In the second audit, all studies conducted on six evidence-based performance supplements, only 23% of total subjects were female and 34% of all studies included at least one female. The six ingredients studied were beta-alanine, caffeine, creatine, glycerol, nitrate/beetroot juice and sodium bicarbonate. Within the specific supplement studies, 0-8% were female-only, while 0-2% were designed to compare sex-based responses. There were 8 times fewer female-specific studies versus exclusively male subject sets.

A lack of research data has allowed Madison Avenue to swoop in and masquerade as fitness gurus and sports nutrition experts for females. The growth of social media influencers not held to account for evidence-based guidance has fostered a misguided sense in the public that the lack of science is irrelevant, or even worse, that science-based guidance is untrustworthy.

Making women count

Female first and last authorship on scientific publications is less than 25%. There is a current movement among academics and researchers to raise the numbers of female scientists as leaders in promoting female-centric research. New guidance for scientific methodologies to support investigations of the entire female lifecycle, including female reproductive biology (rather than despite it), have been published and are becoming required aspects for publication.

Within the food, beverage and nutraceutical industries there is also an awareness that leadership must become more diverse to meet the needs of an increasingly diverse and vocal market. The Women In Nutraceuticals (WIN) association recently presented survey data addressing gender parity in leadership.

According to the 2022 Women in the Workplace report from McKinsey & Co., 1 in 3 C-suite leaders are women and less than one-third of senior leadership are women. Looking at the nutraceutical industry worldwide, just over one-third of the positions are held by women. The smaller the company the more likely they are to be led by women. Diverse companies are better positioned to capture new markets—increasing both performance and profits.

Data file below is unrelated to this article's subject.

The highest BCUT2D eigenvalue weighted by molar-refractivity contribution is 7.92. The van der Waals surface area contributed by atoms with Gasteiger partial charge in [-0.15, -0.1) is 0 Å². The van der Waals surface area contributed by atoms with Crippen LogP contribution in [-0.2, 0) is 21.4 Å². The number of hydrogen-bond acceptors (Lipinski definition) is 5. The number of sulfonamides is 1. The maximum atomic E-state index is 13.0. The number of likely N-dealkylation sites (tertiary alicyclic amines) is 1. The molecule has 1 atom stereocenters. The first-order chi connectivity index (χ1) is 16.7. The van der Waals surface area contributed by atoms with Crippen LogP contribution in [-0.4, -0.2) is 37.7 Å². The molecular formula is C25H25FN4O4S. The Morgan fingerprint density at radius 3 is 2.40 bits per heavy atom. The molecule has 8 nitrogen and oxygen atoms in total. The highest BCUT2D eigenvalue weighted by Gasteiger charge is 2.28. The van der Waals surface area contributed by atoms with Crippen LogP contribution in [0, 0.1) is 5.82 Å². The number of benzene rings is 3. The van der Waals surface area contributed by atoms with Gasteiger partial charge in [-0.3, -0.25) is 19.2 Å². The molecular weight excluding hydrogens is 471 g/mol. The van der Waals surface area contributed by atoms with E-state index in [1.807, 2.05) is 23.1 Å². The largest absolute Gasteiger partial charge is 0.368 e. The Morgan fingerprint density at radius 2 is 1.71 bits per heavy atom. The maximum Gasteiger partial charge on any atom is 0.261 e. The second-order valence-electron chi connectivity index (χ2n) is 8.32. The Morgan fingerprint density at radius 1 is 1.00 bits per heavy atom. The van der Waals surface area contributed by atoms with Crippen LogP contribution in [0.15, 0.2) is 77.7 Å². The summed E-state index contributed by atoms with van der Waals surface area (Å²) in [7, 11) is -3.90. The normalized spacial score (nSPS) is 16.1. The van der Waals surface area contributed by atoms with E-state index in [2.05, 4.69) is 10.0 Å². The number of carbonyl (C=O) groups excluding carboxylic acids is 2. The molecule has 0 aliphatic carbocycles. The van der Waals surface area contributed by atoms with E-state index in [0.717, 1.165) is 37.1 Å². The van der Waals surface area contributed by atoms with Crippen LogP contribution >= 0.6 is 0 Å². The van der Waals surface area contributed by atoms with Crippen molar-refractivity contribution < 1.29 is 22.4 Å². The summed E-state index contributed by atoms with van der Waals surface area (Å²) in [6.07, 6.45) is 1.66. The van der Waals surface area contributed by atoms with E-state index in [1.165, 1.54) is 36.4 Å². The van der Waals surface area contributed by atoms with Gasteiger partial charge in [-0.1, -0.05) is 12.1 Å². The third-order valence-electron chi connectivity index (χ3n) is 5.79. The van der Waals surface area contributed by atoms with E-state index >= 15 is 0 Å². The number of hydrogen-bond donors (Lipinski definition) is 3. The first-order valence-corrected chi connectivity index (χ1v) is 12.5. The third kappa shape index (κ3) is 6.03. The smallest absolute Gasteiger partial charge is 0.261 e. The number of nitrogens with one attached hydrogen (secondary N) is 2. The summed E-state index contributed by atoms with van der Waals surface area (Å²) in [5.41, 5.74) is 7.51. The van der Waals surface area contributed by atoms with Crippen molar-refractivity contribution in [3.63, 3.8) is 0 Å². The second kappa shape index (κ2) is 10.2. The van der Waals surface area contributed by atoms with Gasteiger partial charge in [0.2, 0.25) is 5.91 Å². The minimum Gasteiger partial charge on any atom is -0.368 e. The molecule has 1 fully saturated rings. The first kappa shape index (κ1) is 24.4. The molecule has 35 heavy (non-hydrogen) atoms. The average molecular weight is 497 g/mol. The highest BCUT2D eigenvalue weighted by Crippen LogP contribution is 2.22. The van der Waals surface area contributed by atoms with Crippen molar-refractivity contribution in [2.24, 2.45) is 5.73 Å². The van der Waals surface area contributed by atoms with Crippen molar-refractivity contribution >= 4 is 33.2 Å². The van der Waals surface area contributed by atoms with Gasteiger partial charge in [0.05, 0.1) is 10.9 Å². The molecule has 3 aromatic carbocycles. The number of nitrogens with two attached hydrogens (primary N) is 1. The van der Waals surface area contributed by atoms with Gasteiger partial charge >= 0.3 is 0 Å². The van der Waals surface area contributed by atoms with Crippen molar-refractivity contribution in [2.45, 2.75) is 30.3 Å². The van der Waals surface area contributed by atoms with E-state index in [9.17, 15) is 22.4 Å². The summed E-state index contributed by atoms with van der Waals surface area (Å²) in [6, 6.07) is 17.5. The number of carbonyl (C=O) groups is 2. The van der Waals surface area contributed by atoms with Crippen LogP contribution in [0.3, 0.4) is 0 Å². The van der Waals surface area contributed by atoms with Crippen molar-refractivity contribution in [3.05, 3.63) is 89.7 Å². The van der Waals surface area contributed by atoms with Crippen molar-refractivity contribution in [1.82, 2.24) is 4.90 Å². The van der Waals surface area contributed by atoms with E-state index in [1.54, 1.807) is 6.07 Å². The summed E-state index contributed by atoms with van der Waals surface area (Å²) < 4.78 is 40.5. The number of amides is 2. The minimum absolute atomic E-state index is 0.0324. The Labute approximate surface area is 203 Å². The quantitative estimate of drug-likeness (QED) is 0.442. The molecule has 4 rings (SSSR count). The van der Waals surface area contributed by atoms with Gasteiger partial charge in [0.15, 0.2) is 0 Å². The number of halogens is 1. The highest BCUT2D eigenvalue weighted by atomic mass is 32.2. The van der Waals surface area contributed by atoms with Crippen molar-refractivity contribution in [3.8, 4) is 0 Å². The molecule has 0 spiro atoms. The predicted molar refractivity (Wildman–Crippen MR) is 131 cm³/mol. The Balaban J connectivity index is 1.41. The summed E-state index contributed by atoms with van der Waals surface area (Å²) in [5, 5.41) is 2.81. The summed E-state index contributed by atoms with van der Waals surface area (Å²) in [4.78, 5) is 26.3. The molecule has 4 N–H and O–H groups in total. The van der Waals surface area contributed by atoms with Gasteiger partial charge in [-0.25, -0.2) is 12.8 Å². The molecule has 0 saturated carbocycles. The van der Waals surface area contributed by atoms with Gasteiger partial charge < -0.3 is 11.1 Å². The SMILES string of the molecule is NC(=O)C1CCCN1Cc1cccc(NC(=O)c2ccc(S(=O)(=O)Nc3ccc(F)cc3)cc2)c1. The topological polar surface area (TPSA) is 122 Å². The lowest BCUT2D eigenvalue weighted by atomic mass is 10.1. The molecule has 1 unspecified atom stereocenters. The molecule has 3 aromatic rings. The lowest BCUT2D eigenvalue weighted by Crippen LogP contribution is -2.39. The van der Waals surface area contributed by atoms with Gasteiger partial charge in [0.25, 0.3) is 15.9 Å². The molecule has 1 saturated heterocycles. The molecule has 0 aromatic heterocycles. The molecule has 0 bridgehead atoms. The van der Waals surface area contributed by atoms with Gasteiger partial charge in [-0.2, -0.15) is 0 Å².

Ultimately, current leaders believe that greater female representation in decision-making roles in industry will drive the impetus toward more female- and male-centric nutrition and health products that better meet the needs of the consumer and raise their bottom lines.

Susan M. Kleiner, PhD, RD, CNS-E, FACN, FISSN, is owner of High Performance Nutrition LLC, a consultancy based in Washington state.

What do women want? Discover the latest nutrition science and formulation tips for prenatals, children's and menopause supplements by downloading the free Natural Products Insider digital magazine here. 

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About the Author(s)

Sue Kleiner

Owner, High Performance Nutrition

Susan M. Kleiner, Ph.D., RD, CNS-E, FACN, FISSN, is owner of High Performance Nutrition LLC, a consulting firm in Mercer Island, Washington. A trailblazer and internationally recognized expert on nutrition for peak performance, Kleiner is a communicator and consultant, educator and coach, co-founder of the International Society of Sports Nutrition (ISSN) and the author of 10 books, including the bestselling books The New Power Eating, The Good Mood Diet, and Powerfood Nutrition.